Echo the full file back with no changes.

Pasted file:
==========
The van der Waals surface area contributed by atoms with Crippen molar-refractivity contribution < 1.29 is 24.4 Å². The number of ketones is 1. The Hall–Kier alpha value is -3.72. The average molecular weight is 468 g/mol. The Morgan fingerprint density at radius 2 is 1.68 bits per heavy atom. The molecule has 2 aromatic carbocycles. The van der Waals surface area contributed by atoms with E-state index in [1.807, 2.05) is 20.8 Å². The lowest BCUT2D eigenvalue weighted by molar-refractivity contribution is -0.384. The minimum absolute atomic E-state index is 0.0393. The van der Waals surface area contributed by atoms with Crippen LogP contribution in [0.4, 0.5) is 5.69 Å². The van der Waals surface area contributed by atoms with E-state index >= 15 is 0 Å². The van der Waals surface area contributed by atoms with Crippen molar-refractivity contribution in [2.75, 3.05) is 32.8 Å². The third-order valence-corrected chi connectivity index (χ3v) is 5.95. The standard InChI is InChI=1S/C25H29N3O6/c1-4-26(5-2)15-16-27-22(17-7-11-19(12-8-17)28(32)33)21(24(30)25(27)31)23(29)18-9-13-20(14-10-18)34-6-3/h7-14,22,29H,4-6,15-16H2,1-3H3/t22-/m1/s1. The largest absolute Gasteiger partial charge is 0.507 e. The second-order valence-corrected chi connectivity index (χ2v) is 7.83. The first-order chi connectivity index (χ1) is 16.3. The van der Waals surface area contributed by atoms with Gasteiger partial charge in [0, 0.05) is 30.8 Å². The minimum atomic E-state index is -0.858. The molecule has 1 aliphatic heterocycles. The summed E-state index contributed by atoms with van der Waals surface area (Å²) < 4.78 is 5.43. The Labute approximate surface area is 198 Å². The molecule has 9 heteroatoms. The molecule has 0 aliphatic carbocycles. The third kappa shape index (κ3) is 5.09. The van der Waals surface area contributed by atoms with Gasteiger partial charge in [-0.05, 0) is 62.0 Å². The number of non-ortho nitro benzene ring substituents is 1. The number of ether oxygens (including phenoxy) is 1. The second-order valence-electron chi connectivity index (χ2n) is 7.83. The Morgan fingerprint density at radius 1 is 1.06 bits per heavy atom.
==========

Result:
The van der Waals surface area contributed by atoms with Crippen molar-refractivity contribution < 1.29 is 24.4 Å². The number of ketones is 1. The Hall–Kier alpha value is -3.72. The average molecular weight is 468 g/mol. The Morgan fingerprint density at radius 2 is 1.68 bits per heavy atom. The molecule has 2 aromatic carbocycles. The van der Waals surface area contributed by atoms with E-state index in [1.807, 2.05) is 20.8 Å². The lowest BCUT2D eigenvalue weighted by molar-refractivity contribution is -0.384. The minimum absolute atomic E-state index is 0.0393. The van der Waals surface area contributed by atoms with Crippen LogP contribution in [0.4, 0.5) is 5.69 Å². The van der Waals surface area contributed by atoms with E-state index >= 15 is 0 Å². The van der Waals surface area contributed by atoms with Crippen molar-refractivity contribution in [2.75, 3.05) is 32.8 Å². The third-order valence-corrected chi connectivity index (χ3v) is 5.95. The standard InChI is InChI=1S/C25H29N3O6/c1-4-26(5-2)15-16-27-22(17-7-11-19(12-8-17)28(32)33)21(24(30)25(27)31)23(29)18-9-13-20(14-10-18)34-6-3/h7-14,22,29H,4-6,15-16H2,1-3H3/t22-/m1/s1. The largest absolute Gasteiger partial charge is 0.507 e. The second-order valence-corrected chi connectivity index (χ2v) is 7.83. The first-order chi connectivity index (χ1) is 16.3. The van der Waals surface area contributed by atoms with Gasteiger partial charge in [0, 0.05) is 30.8 Å². The minimum atomic E-state index is -0.858. The molecule has 1 aliphatic heterocycles. The summed E-state index contributed by atoms with van der Waals surface area (Å²) < 4.78 is 5.43. The Labute approximate surface area is 198 Å². The molecule has 9 heteroatoms. The molecule has 0 aliphatic carbocycles. The third kappa shape index (κ3) is 5.09. The van der Waals surface area contributed by atoms with Gasteiger partial charge in [-0.05, 0) is 62.0 Å². The number of non-ortho nitro benzene ring substituents is 1. The number of ether oxygens (including phenoxy) is 1. The second-order valence-electron chi connectivity index (χ2n) is 7.83. The Morgan fingerprint density at radius 1 is 1.06 bits per heavy atom.